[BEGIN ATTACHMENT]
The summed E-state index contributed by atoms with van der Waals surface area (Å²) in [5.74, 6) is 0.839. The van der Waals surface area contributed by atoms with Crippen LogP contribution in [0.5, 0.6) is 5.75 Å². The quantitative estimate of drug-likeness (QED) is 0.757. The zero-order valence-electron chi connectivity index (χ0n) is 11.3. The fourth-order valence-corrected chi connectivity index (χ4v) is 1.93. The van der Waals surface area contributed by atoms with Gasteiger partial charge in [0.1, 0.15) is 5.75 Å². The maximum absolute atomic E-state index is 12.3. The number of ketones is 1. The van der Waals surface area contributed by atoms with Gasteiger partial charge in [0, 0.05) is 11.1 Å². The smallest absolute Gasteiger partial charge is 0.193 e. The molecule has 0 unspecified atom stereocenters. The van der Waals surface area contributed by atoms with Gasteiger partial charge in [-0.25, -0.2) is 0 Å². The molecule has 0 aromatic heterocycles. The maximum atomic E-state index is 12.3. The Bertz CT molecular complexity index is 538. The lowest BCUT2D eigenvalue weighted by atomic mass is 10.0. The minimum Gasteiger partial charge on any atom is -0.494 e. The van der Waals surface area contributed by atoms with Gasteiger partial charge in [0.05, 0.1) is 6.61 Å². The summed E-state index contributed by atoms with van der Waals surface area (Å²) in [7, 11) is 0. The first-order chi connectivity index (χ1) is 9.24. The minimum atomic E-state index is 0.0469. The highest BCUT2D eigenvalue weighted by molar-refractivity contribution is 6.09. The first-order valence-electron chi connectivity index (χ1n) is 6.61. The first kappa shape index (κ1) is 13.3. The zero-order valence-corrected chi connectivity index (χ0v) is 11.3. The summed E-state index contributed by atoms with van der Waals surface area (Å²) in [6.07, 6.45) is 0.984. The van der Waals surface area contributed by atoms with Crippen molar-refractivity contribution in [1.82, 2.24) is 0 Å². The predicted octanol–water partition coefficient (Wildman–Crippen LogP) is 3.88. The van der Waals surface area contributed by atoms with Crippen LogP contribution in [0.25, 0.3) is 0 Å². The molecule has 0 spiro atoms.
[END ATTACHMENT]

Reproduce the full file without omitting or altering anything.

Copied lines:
The summed E-state index contributed by atoms with van der Waals surface area (Å²) in [5.74, 6) is 0.839. The van der Waals surface area contributed by atoms with Crippen LogP contribution in [0.5, 0.6) is 5.75 Å². The quantitative estimate of drug-likeness (QED) is 0.757. The zero-order valence-electron chi connectivity index (χ0n) is 11.3. The fourth-order valence-corrected chi connectivity index (χ4v) is 1.93. The van der Waals surface area contributed by atoms with Gasteiger partial charge in [0.1, 0.15) is 5.75 Å². The maximum absolute atomic E-state index is 12.3. The number of ketones is 1. The van der Waals surface area contributed by atoms with Gasteiger partial charge in [0, 0.05) is 11.1 Å². The smallest absolute Gasteiger partial charge is 0.193 e. The molecule has 0 unspecified atom stereocenters. The van der Waals surface area contributed by atoms with Gasteiger partial charge in [-0.25, -0.2) is 0 Å². The molecule has 0 aromatic heterocycles. The maximum atomic E-state index is 12.3. The Bertz CT molecular complexity index is 538. The lowest BCUT2D eigenvalue weighted by atomic mass is 10.0. The minimum Gasteiger partial charge on any atom is -0.494 e. The van der Waals surface area contributed by atoms with Gasteiger partial charge in [0.05, 0.1) is 6.61 Å². The summed E-state index contributed by atoms with van der Waals surface area (Å²) in [7, 11) is 0. The first-order chi connectivity index (χ1) is 9.24. The minimum atomic E-state index is 0.0469. The highest BCUT2D eigenvalue weighted by molar-refractivity contribution is 6.09. The first-order valence-electron chi connectivity index (χ1n) is 6.61. The first kappa shape index (κ1) is 13.3. The zero-order valence-corrected chi connectivity index (χ0v) is 11.3. The summed E-state index contributed by atoms with van der Waals surface area (Å²) in [6.07, 6.45) is 0.984. The van der Waals surface area contributed by atoms with Crippen molar-refractivity contribution in [1.82, 2.24) is 0 Å². The predicted octanol–water partition coefficient (Wildman–Crippen LogP) is 3.88. The van der Waals surface area contributed by atoms with Crippen LogP contribution in [0.25, 0.3) is 0 Å². The molecule has 0 spiro atoms.